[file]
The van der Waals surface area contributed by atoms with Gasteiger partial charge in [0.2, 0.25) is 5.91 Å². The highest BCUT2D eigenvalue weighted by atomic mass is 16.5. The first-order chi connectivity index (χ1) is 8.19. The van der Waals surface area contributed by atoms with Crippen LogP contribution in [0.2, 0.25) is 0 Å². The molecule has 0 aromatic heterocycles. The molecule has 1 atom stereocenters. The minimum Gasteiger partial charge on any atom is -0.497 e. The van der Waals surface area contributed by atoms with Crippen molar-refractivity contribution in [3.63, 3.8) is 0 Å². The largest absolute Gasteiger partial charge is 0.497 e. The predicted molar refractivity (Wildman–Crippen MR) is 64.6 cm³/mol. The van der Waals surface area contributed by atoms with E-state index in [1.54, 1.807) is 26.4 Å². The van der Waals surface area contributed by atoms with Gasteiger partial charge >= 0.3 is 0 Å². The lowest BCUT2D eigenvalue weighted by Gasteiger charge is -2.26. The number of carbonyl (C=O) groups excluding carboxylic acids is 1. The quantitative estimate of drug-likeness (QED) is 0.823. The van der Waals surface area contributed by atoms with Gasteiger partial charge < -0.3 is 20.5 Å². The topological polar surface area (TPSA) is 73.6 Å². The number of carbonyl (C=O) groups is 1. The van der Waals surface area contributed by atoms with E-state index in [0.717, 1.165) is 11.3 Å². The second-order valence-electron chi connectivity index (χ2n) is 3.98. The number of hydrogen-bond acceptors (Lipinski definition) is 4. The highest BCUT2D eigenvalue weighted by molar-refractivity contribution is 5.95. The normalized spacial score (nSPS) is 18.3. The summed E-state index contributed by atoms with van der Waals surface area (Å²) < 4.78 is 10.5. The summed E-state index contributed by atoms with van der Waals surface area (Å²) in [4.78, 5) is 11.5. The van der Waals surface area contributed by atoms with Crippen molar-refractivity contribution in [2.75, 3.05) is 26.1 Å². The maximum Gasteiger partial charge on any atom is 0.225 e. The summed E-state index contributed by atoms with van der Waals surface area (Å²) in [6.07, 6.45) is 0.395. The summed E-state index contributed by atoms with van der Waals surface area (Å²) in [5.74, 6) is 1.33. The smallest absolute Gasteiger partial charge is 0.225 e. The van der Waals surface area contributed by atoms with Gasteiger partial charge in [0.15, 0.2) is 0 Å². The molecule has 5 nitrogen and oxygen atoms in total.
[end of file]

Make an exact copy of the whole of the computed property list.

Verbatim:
The van der Waals surface area contributed by atoms with Gasteiger partial charge in [0.2, 0.25) is 5.91 Å². The highest BCUT2D eigenvalue weighted by atomic mass is 16.5. The first-order chi connectivity index (χ1) is 8.19. The van der Waals surface area contributed by atoms with Crippen LogP contribution in [0.2, 0.25) is 0 Å². The molecule has 0 aromatic heterocycles. The molecule has 1 atom stereocenters. The minimum Gasteiger partial charge on any atom is -0.497 e. The van der Waals surface area contributed by atoms with Crippen molar-refractivity contribution in [3.63, 3.8) is 0 Å². The largest absolute Gasteiger partial charge is 0.497 e. The predicted molar refractivity (Wildman–Crippen MR) is 64.6 cm³/mol. The van der Waals surface area contributed by atoms with E-state index in [1.54, 1.807) is 26.4 Å². The van der Waals surface area contributed by atoms with Gasteiger partial charge >= 0.3 is 0 Å². The lowest BCUT2D eigenvalue weighted by Gasteiger charge is -2.26. The number of carbonyl (C=O) groups excluding carboxylic acids is 1. The quantitative estimate of drug-likeness (QED) is 0.823. The van der Waals surface area contributed by atoms with Gasteiger partial charge < -0.3 is 20.5 Å². The topological polar surface area (TPSA) is 73.6 Å². The number of carbonyl (C=O) groups is 1. The van der Waals surface area contributed by atoms with E-state index in [0.717, 1.165) is 11.3 Å². The second-order valence-electron chi connectivity index (χ2n) is 3.98. The number of hydrogen-bond acceptors (Lipinski definition) is 4. The highest BCUT2D eigenvalue weighted by molar-refractivity contribution is 5.95. The normalized spacial score (nSPS) is 18.3. The summed E-state index contributed by atoms with van der Waals surface area (Å²) < 4.78 is 10.5. The summed E-state index contributed by atoms with van der Waals surface area (Å²) in [4.78, 5) is 11.5. The van der Waals surface area contributed by atoms with Crippen molar-refractivity contribution in [2.75, 3.05) is 26.1 Å². The maximum Gasteiger partial charge on any atom is 0.225 e. The summed E-state index contributed by atoms with van der Waals surface area (Å²) in [6.07, 6.45) is 0.395. The summed E-state index contributed by atoms with van der Waals surface area (Å²) in [5.74, 6) is 1.33. The smallest absolute Gasteiger partial charge is 0.225 e. The van der Waals surface area contributed by atoms with Gasteiger partial charge in [0.15, 0.2) is 0 Å². The molecule has 5 nitrogen and oxygen atoms in total.